Fortean Times online Sept 2010 (the basis of my now-infamous encounter with Michael Cera, which led to me unintentionally insulting the fellow in a discussion over the merits of linent suits and satchels. Happy times)
Perhaps the most telling compliment one can give Scott Pilgrim vs. the World is that it’s the greatest videogame movie of all time. An odd assertion, one might (justifiably) argue, seeing as, at its heart, Edgar Wright’s latest project – which sees the titular twentysomething battle the elusive Ramona Flowers’ seven evil exes, who have banded together as a sort of evil union of scorned lovers, in order to win her affections – is a rather sweet love story. Nonetheless, it’s perhaps the first motion picture to truly depict and encapsulate the pure, simplistic joy of playing a good videogame, and as such is of considerable merit.
Though Wright may be downplaying the importance of gaming culture in the film so as to attract the lay audience, the influence is evident throughout; from the opening bit-tune rendition of the Universal theme to Ramona’s Donkey Kong-esque hammer combat. Even the core fundamentals of the film’s pacing – wherein Pilgrim journeys to win the heart of a girl by felling increasingly resilient opponents and their seemingly-unlimited army of goons – is a perfect distillation of core videogame elements. But the film transcends the “geek ghetto” and remains a fabulously refreshing piece of mainstream entertainment. Indeed, what its gaming heritage does is produce an incredibly streamlined narrative, allowing the film to maintain its constant sugar-high without ever stopping for breath. This is a film with seemingly unlimited energy and enthusiasm, and feels all the better for it.
Likewise, in contrast to so many other soulless and derivative summer blockbusters, Scott Pilgrim boasts genuine imagination, a great deal of which is communicated visually, with proceedings steeped in a quantity of colour not seen since 2008’s Speed Racer. But where the Wachowskis’ effort was a garish exercise in borderline-incomprehensible migraine inducement, Scott Pilgrim is cool-headed enough to ensure that – for all its whimsy and flights of fancy (including, but not limited to, neon dragons, flaming katanas and veganism-induced psychokinesis) – the audience remains connected with proceedings on an emotional level. Similarly, fight scenes are not only enjoyable in a purely action-oriented respect, but also act as worthy extensions of the film’s centrifugal conflicts, laden with stunningly stylised effects which serve to refine – rather than, as is too often the case, complicate – matters. To balance imagination and interest is a hard task, and Wright has managed it brilliantly.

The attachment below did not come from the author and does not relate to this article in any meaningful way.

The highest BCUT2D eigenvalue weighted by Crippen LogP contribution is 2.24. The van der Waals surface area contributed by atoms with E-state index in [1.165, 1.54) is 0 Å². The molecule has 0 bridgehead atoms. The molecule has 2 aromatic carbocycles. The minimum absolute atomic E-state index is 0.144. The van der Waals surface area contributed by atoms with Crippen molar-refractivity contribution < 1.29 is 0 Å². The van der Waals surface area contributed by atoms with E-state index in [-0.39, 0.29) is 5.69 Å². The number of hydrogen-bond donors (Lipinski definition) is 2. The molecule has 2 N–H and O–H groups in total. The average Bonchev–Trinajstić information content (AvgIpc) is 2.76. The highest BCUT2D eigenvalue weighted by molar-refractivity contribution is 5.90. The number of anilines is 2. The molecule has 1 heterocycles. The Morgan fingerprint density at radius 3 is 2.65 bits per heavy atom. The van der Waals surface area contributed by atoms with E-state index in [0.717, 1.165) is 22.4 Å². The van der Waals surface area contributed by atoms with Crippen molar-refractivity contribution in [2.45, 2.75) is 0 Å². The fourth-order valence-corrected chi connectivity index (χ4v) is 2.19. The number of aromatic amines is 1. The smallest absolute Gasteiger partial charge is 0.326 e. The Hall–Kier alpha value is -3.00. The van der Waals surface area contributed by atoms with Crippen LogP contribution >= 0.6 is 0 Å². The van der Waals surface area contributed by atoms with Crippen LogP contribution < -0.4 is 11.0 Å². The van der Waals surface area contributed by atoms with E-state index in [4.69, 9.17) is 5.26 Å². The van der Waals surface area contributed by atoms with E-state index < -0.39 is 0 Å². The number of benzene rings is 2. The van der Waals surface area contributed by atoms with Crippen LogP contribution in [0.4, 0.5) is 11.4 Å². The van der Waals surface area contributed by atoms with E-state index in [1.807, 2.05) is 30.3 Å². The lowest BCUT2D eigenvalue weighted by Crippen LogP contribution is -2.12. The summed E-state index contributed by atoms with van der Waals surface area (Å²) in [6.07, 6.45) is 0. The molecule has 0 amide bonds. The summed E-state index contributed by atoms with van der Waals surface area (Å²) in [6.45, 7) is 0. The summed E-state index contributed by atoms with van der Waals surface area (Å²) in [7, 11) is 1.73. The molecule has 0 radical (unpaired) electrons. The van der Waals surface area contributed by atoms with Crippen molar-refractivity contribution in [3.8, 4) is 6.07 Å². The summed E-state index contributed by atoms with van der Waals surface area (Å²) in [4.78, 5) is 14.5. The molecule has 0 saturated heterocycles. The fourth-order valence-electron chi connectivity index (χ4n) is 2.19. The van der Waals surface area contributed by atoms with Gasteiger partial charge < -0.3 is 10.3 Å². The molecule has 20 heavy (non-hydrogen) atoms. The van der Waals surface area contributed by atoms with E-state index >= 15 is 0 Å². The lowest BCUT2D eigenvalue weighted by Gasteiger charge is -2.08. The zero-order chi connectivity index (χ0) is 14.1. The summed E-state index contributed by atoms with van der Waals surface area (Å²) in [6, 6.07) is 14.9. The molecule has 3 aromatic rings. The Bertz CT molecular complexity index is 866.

However, one shouldn’t overlook the sterling effort made by the cast, with Michael Cera’s smug-yet-sensitive Pilgrim as its centrepiece. Imbuing his popular on-screen persona with subtler shading – Pilgrim is, at times, flaky, manipulative and self-hating – it’s a testament to both Wright’s script and Cera’s performance that what could have been, in lesser hands, an intensely unlikeable character remains constantly engaging. Mary Elizabeth Winstead, too, deserves credit for similarly taking an often distant, enigmatic character and making the audience wholeheartedly root for her and Scott’s union. Admittedly, the supporting players are slightly more two-dimensional, but they make for a suitably entertaining roster of freaks, geeks and sociopaths and frequently steal the show – Kieran Culkin’s sardonic housemate, Chris Evans’s gravel-voiced greaser and Jason Schwartzman’s pretentious Final Boss standing out in particular. It’s just a shame that, due to the film’s brisk pacing, the evil exes aren’t granted the extensive screen-time they deserve.
In sum, Scott Pilgrim is a colourful, kinetic slice of grin-inducing entertainment which is without question the coolest movie of the year so far.